Objectives: To measure genetic diversity, disease exposure, toxicant exposure and general health parameters in populations of bobcats in an urban, fragmented landscape. Within my study area [near Los Angeles], the number one source of mortality for bobcats is a disease outbreak of a rare mange mite. Bobcats there are also exposed to anticoagulant rodenticides and have reduced gene flow between populations separated by major freeways. Each factor is common to wildlife populations near urban landscapes worldwide and can increase the disease susceptibility of these populations. For bobcats, these consequences may contribute to their susceptibility to a rare and typically benign parasite, seriously threatening their populations.
Dissertation topic: Spatial and genetic patterns of ocelots in a fragmented landscape.
Objectives: Estimate current spatial ecology of two isolated populations of ocelots through radio telemetry and camera trapping, as well as creating a genetic pedigree of current and past individuals. This information will be invaluable to future translocation efforts to move ocelots from northern Mexico to Texas and to track their genetic contribution to the population.
Expected completion: August 2012
Advisor: Dr. Marcella Kelly (firstname.lastname@example.org)
Thesis topic: Assessment of anthropogenic impacts on Belizean jaguars through non‐invasive glucocorticoid hormone analysis. Objective: Detecting changes in stress‐related hormones through noninvasive fecal monitoring to evaluate the effects of different degrees of anthropogenic disturbance and human‐jaguar conflict. “Knowing that humans are the main threat for wild cats, it is of great importance for me to evaluate anthropogenic impacts on felids. Conservation efforts are not strong enough in my native Colombia. I believe my background in health and reproductive physiology will broaden the perspective of felid conservation programs providing a more holistic approach to conservation.”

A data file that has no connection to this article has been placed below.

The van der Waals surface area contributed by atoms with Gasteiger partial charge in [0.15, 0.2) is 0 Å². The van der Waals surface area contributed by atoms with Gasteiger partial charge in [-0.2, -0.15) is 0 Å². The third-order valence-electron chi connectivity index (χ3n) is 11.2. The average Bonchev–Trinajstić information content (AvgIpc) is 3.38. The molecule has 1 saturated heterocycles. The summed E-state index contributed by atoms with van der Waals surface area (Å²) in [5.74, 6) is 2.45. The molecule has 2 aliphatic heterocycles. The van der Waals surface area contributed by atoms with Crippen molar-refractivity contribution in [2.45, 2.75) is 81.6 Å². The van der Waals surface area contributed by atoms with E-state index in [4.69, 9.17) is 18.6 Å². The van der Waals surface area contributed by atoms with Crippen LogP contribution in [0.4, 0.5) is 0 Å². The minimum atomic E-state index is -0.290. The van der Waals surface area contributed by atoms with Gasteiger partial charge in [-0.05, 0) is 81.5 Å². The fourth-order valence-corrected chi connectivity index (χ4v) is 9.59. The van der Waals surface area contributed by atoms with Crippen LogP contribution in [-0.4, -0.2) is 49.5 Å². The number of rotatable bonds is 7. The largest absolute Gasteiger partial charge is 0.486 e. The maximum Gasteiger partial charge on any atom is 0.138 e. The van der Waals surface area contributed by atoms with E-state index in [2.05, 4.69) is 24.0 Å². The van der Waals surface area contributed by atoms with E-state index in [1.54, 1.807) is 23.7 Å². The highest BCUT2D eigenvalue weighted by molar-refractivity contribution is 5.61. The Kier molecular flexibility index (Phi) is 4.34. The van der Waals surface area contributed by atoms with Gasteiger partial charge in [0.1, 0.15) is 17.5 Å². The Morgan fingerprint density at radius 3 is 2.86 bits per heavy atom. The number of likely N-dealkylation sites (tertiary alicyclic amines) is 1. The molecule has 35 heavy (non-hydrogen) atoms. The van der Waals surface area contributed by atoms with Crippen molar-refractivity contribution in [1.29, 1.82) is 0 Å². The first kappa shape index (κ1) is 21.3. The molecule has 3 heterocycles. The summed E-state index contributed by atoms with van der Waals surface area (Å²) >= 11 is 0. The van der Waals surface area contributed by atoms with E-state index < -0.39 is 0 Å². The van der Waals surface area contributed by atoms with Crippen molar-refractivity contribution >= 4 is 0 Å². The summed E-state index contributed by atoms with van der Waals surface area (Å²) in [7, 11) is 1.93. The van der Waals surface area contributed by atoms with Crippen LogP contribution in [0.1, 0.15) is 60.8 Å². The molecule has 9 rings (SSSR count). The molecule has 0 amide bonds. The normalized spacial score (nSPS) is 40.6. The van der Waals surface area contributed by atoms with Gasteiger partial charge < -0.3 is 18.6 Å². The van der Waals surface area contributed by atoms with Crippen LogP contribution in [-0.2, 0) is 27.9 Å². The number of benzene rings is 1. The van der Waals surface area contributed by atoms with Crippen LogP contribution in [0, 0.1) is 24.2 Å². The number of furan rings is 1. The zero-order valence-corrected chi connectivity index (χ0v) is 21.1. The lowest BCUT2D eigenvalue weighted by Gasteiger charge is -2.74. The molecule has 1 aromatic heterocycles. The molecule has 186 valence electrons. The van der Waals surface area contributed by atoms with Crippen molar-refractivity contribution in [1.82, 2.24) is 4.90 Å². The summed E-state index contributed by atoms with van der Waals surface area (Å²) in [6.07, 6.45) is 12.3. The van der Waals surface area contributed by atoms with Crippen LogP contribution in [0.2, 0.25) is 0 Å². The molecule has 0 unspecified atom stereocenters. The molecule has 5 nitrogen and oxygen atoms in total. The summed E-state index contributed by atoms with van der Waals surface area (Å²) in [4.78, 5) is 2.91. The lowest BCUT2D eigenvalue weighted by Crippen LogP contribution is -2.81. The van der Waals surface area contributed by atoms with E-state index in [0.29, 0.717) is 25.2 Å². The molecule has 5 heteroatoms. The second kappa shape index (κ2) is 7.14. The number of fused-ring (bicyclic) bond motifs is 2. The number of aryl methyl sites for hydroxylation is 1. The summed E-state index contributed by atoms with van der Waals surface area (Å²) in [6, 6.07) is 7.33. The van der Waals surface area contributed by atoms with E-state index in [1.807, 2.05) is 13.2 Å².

Expected completion: 2011
Advisor: Luis Revuelta. BSc, PhD. Professor of Animal Physiology (email@example.com)
Objectives: contribute in the conservation management and the ecological study of 5 small cat species in Borneo.
Advisor: Dr. Scott Creel (firstname.lastname@example.org)
Dissertation topic: Predator‐prey dynamics, carnivore community ecology, and human‐carnivore interactions across a shared landscape: Insight from Olkiramatian and Shompole Group Ranches in the southern Rift Valley of Kenya.
Objective: The nomadic Maasai people and their livestock have coexisted with wildlife, including lions, leopards, and cheetahs, for centuries. However, widespread and rapid subdivision of Kenya's open rangelands for permanent settlements and crop production threaten Maasai traditions, livelihoods, and many wildlife‐rich ecosystems. In attempt to prevent a similar fate in the southern Rift Valley of Kenya, the Olkiramatian and Shompole Maasai have partnered with the African Conservation Centre (ACC) and the South Rift Association of Landowners to implement community‐based conservation and development programs. In 2006, Dr. Creel and I partnered with Dr. David Western (ACC), Samantha Russell (ACC), and local Maasai to conduct ecological surveys on Olkiramatian and Shompole with a goal of understanding how this coupled human‐wildlife ecosystem functions, and providing information to guide future land management and conservation decisions. Dr. Creel and I lead efforts to examine carnivore community ecology, predator‐prey dynamics, and human‐carnivore interactions.
Advisor (MS): Dr. Michael Yabsley (email@example.com)
Objective: My thesis work has focused on characterizing the tick‐transmitted hemoparasite Cytauxzoon felis found in bobcats and cougars in the United States. To this end, I have collected over one thousand samples from wild felids from fifteen different states. It was partly this project, working with and learning about wild felids that led me to choose my current career path. I realized that I am not only interested in the diseases affecting wildlife, but about the treatment and management of the animals themselves. Recently I developed a proposal to test my samples for Bartonella and Mycoplasma spp., two important bacterial pathogens of felids worldwide. Although both of these species of bacterial infections are quite common and well described in domestic cats, there are few reports describing their distribution and prevalence within wild felids. We are also developing a genetics project to determine if certain subspecies of bobcats are more susceptible to our diseases of interest. We would also like to genetically characterize our bobcat samples to add to the current knowledge of bobcats in the United States.
[To see the profiles of the 2009 awardees and applicants, go here.]